An article recently published in the Chronicle of Philanthropy suggests that nonprofit organizations across the United States are missing out on billions of dollars in online gifts due to their having fallen behind the times with regard to digital marketing and online fundraising strategies. The researchers looked at the websites and email campaigns of several different types of organizations and found that most had room for improvement.
“Eighty-four percent of nonprofits, including many of the nation’s largest charities, haven’t made their donation websites easy to read on mobile devices.”
The study looked at 150 organizations, most nonprofits, but also some political organizations and found that some fundraising groups were better at using online tools to collect money than others. Researchers found, when looking at their subjects as a whole, that environmental organizations and nonprofits that raised money for animals were much better than faith-based organizations and performing arts groups. In addition to a lack of mobile-friendly websites, many organizations sent mixed messages in their emails and calls-to-action lacked urgency.
“Lack of urgency. Only 14 percent of the groups’ websites provided compelling reasons for giving ‘today.’”
The study found that small charities and large charities alike suffered from not investing in digital fundraising efforts. Some organizations that scored poorly were big enough to land on The Chonicle’s Philanthropy 400. Among the specific problems found, websites were not asking for email signups or didn’t clearly communicate the value in doing so. Additionally, emails sent would include multiple calls to action, leading to confusion amongst recipients as to what the organization really wanted them to do.
Of the organizations that were preforming well with their online fundraising, one, the Environmental Defense Fund, increased online giving from $200,000 in 2005 to $2.3 million today. The organization raises a total of $13 million annually. Though the article sited previous studies that showed that online fundraising accounted for just 10% of all funds raised by nonprofit organizations, that number is growing and much of it is coming from donations made on mobile devices.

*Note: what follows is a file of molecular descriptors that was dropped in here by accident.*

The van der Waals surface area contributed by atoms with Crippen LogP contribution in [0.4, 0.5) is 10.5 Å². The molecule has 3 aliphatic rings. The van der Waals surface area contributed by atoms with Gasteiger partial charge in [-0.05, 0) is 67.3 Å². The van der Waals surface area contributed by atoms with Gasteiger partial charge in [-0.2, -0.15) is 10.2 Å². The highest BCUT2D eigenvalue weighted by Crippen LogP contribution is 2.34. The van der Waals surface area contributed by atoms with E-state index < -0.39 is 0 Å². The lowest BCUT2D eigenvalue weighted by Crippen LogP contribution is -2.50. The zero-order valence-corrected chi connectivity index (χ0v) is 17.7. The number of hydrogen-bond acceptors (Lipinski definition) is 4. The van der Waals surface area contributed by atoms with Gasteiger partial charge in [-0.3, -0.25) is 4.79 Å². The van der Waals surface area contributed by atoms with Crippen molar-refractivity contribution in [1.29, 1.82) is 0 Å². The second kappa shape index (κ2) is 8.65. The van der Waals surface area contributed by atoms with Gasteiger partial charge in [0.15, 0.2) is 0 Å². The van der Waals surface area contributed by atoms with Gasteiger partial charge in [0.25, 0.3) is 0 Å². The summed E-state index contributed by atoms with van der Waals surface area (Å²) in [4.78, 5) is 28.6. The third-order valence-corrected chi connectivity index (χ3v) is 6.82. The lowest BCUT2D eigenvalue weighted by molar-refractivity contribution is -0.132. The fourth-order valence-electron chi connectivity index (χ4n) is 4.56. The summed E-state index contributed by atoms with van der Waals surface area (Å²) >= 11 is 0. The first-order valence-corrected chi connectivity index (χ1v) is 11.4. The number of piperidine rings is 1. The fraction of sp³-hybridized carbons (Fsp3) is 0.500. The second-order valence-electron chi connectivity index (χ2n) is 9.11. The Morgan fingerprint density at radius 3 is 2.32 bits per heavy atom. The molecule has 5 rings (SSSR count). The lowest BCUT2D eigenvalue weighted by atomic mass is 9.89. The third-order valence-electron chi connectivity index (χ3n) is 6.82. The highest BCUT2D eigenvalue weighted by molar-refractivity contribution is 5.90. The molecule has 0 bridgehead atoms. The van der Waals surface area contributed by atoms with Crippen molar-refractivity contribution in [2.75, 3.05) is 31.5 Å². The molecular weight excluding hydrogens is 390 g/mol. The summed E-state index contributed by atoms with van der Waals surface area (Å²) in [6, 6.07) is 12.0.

“One reason for the growth in online is the constant testing her group does to see how any changes affect donations.”
The best advice an organization can take from the article is that it’s more important to be aggressive with your communications than to fear overwhelming your audience, following up with online donors soon after they make a donation is key to retaining their loyalty and earning future donations and it’s critical to monitor the impact of changes in your website and communications strategy to ensure efforts lead to the intended outcomes.
To read the entire article, click here. Visit the Chronicle of Philanthropy online to read more articles or subscribe to the online version of their magazine.
If your nonprofit is seeking an overhaul to its website or needs help crafting stronger online fundraising strategies, contact us using the form below. We’ve helped numerous nonprofits with their websites, social media presence, email campaigns and traditional communications efforts.